Lloyd Gumbo Senior Reporter
MDC-T leader Mr Morgan Tsvangirai has effectively dumped Zimbabwe People First leader Dr Joice Mujuru who wanted him to join her for a rally ahead of the Bikita West constituency by-election where her party candidate Mr Kudakwashe Gopo is contesting.
The by-election marks the maiden electoral contest for Dr Mujuru’s formation.
The Herald earlier this week revealed there was fighting within MDC-T over whether or not Mr Tsvangirai should join Dr Mujuru at the rally as it emerged that some officials wanted her party to lose the by-election to weaken her bargaining power during coalition negotiations.
Mr Tsvangirai confirmed this position when he appeared on South African television station, ANN7 on Tuesday evening where he indicated that supporting ZimPF during the by-election was not on the agenda.
“A by-election is a by-election, it has nothing to do with the fundamental principles of alliance building,” said Mr Tsvangirai.
“It has never been part of the agenda. The question of going and contesting by-elections has never been part of the agenda. The agenda is how do we build an alliance pre-election and a coalition post-election?
“Secondly, how do we agree on the various policies that will confront us as an alliance? Thirdly, how do you build an executive, post-election, into an effective coalition Government, in other words executive structure?”
ZimPF spokesperson Mr Jealousy Mawarire was at pains trying to justify Mr Tsvangirai’s position as he admitted that supporting their party during by-elections was never part of the negotiations.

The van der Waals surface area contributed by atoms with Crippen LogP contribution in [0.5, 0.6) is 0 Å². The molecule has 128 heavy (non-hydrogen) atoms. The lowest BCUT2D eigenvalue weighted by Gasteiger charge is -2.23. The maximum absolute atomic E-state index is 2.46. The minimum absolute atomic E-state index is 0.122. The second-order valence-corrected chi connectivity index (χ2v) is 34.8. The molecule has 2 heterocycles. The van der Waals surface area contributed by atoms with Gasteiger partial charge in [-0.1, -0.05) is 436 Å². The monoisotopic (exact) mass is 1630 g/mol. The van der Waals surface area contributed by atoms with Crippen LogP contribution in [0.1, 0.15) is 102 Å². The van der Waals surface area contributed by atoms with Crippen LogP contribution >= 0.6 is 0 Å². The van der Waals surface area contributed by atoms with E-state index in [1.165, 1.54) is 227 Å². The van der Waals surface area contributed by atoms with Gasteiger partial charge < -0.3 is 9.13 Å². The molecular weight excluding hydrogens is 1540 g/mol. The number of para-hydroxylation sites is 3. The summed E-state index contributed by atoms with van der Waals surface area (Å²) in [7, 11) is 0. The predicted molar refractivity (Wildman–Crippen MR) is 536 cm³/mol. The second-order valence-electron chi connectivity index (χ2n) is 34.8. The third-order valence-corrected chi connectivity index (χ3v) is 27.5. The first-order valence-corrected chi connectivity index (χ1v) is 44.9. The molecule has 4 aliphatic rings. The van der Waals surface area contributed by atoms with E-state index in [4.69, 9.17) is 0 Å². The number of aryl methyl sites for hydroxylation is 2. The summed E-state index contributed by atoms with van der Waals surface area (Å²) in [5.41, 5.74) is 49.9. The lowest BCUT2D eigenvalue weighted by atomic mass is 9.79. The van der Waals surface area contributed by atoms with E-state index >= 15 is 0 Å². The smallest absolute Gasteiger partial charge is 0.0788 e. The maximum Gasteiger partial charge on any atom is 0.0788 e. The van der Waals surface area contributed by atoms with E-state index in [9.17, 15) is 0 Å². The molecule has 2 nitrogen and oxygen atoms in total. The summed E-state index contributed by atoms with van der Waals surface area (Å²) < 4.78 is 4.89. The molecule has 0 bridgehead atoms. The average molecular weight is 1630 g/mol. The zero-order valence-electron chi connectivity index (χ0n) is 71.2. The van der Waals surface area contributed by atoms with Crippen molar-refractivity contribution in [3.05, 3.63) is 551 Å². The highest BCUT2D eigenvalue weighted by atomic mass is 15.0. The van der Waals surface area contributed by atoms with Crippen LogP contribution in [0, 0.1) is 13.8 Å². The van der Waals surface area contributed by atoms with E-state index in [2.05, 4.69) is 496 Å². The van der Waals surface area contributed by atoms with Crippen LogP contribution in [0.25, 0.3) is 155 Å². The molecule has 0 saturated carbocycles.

“Yes, he is being factual, it was never part of the negotiations,” Mr Mawarire said yesterday.
“He was speaking in the context that you want to imply that he should attend the rally because of the coalition.
“We have extended invitations to everyone. In fact we don’t discuss coalition issues in the Press, especially when State media are used as conduits of relaying information to Zanu-PF. That is precisely why we won’t give you information on the coalition.”
It is understood opposition parties wanted a coalition to challenge Zanu-PF and President Mugabe at next year’s elections.
Presidential spokesperson Mr George Charamba said Mr Tsvangirai had clearly contextualised his idea of a coalition with other parties, which left Dr Mujuru and her party as juniors.
“His conceptualisation of the whole negotiation process pans the whole gamut, namely from pre-election alliance, which is a strategy for gaining power right through harmonisation of policies up to a power-sharing coalition in the unlikely event of winning the elections,” said Mr Charamba.
“Considering that by his own admission, policies are not a problem, it means what really is an issue is power-sharing in the event that they win, which is very unlikely,” he said.
“This is why Morgan Tsvangirai and his MDC-T would want a weakened Joice Mujuru in the negotiation, then she will be playing junior in the executive,” said Mr Tsvangirai.
MDC-T insiders who spoke to The Herald said Dr Mujuru was desperate to have Mr Tsvangirai join her at the rally in the hope of earning her party candidate MDC-T votes that could upstage the Zanu-PF candidate, Cde Beauty Chabaya.
They said Dr Mujuru hoped to use the election results, in the event of a win, as a bargaining chip to be the coalition presidential candidate at next year’s polls.
On the other hand, MDC-T is adamant that in the event of a coalition, Mr Tsvangirai should be the presidential candidate since “he has been in the trenches” for too long.
They argue that Dr Mujuru has not yet proved her mantle, as such, would want her to go it alone in Bikita West constituency so that they can have a clearer picture of her popularity or lack of it.